The delivery of the story provides a rich jumping-off point for teachers who want to discuss serial fiction, which played an important role in American literature but has recently been in decline. Moreover, the electronic format of the story could also teach students about social media storytelling and what it means to offer dramatic plot twists and carefully-constructed syntax across a series of short, powerful sentences.
The Use of Medicine by Joe Meno
Joe Meno’s writing is both realistic and heart-wrenching, often dealing with coming-of-age themes experienced by American teens. These themes make Meno’s writing great for students, because it is both raw and relatable.
In the short story collection Bluebirds Used to Croon in The Choir, the story The Use of Medicine dances around the idea of grief through the perspective of children. It is an emotional story that details how everyone reacts to instances of death and suicide differently. For teachers, it is a humorous, melancholy and realistic opening to classroom discussions about death and dying.
How to Be an Other Woman by Lorrie Moore
From terminal illness to infidelity, writer Lorrie Moore covers serious and inescapable topics that inevitably become part of life. Her short story How to Be an Other Women, which is part of her collection Self-Help, is an ironic and humorous tale told across a series of imperatives.
One reason this story stands out is because it’s told in the second person, mocking self-help books with a series of ironic and humorous instructions. The creative structure of this story provides many opportunities for high school students learning about perspective and voice in storytelling.
A Ride Out Of Phrao by Dina Nayeri
Examining themes of place, home and cultural identity, A Ride Out of Phrao is a story about an Iranian woman in the US who embarks on a life-changing journey to Thailand. An O. Henry prize winning story, it offers a unique perspective from Dina Nayeri, an Iranian-American author who moved to the US from Iran as a young girl.
For teachers seeking a contemporary female voice that helps unite students in a global perspective — and understand what it means to find one’s place in the world — this is a must-read.
Redeployment by Phil Klay
Author and former marine Phil Klay showcases a first-hand perspective of what it is like to endure war in this short story collection. Since the stories in this collection come from multiple perspectives, including civilians and soldiers, it may be more powerful when read as a whole.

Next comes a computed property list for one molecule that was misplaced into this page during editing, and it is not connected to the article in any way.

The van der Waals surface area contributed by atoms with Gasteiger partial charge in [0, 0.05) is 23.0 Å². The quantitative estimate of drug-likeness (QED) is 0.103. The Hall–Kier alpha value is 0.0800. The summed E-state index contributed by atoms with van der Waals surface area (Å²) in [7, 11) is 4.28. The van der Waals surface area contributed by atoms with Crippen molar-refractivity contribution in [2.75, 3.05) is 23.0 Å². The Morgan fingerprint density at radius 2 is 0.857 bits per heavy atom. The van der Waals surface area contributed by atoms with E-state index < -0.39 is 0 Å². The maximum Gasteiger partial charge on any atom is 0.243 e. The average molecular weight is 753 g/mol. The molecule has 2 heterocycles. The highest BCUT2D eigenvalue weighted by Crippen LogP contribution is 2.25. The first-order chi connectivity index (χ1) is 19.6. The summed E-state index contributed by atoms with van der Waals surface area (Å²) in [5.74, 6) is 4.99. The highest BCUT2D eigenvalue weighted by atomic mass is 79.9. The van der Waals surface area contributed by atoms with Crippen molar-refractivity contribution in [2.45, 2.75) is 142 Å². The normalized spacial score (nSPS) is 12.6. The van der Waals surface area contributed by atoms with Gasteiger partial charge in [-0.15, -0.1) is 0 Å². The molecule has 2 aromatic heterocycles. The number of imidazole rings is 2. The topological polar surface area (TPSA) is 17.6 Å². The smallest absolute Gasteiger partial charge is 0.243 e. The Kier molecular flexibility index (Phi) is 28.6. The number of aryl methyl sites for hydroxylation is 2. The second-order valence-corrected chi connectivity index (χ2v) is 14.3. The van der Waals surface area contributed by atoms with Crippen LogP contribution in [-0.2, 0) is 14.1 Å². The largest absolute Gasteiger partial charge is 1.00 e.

Moreover, Klay’s details of war offer generous details that civilians rarely have to think about. For this reason, it is an especially important addition to student lessons on past and present wars and cross-cultural conflicts. Students can read these stories to discuss the impacts of war and how it affects everyone involved.
What We Talk About When We Talk About Anne Frank by Nathan Englander
When you’re planning a unit on World War II and seeking more modern interpretations of Nazi-occupied Europe, don’t look past Nathan Englander’s short story. This tale follows the story of two couples as they talk about how their families were affected by the Holocaust. As a topic that remains uncomfortable and terrible to discuss even today, reading about how people navigate such truths in a conversation is healthy exposure for students.
Plus, it suggests the importance of staying true to your family history and personal past in order to inform who you are.
Intimations by Alexandra Kleeman
When you’re looking for a bold and wild writer who can inspire your students to think and create differently, consider Alexandra Kleeman. Her short story collection, Intimations, unites the bizarre and the mundane to talk about what it means to understand the world and your place in it. Students will love the suspense and drama in these stories, as they’re unlike anything that teachers often assign.
Another benefit of these stories, such as one called Fairy Tale, is that they assume the form of a modern Sherlock Holmes story. By dropping hints and clues that allude to what’s happening without really saying it, this story is a fabulous way to discuss the genre of mystery writing.
The Unfinished World by Amber Sparks
The Unfinished World appears in a short story collection of the same name by Amber Sparks. A far departure from many of the other melancholy stories on this list, The Unfinished World is an uplifting story of imagination and wonder.
The entire plot centers around huge questions about life and love. These what-if moments encourage students to think creatively. Plus, every question posed in this book offers a fun discussion point for teachers who want to help their students practice brainstorming and critical thinking.
Images by: Nicole De Khors, Mitul Shah, Matthew Henry
What do you think?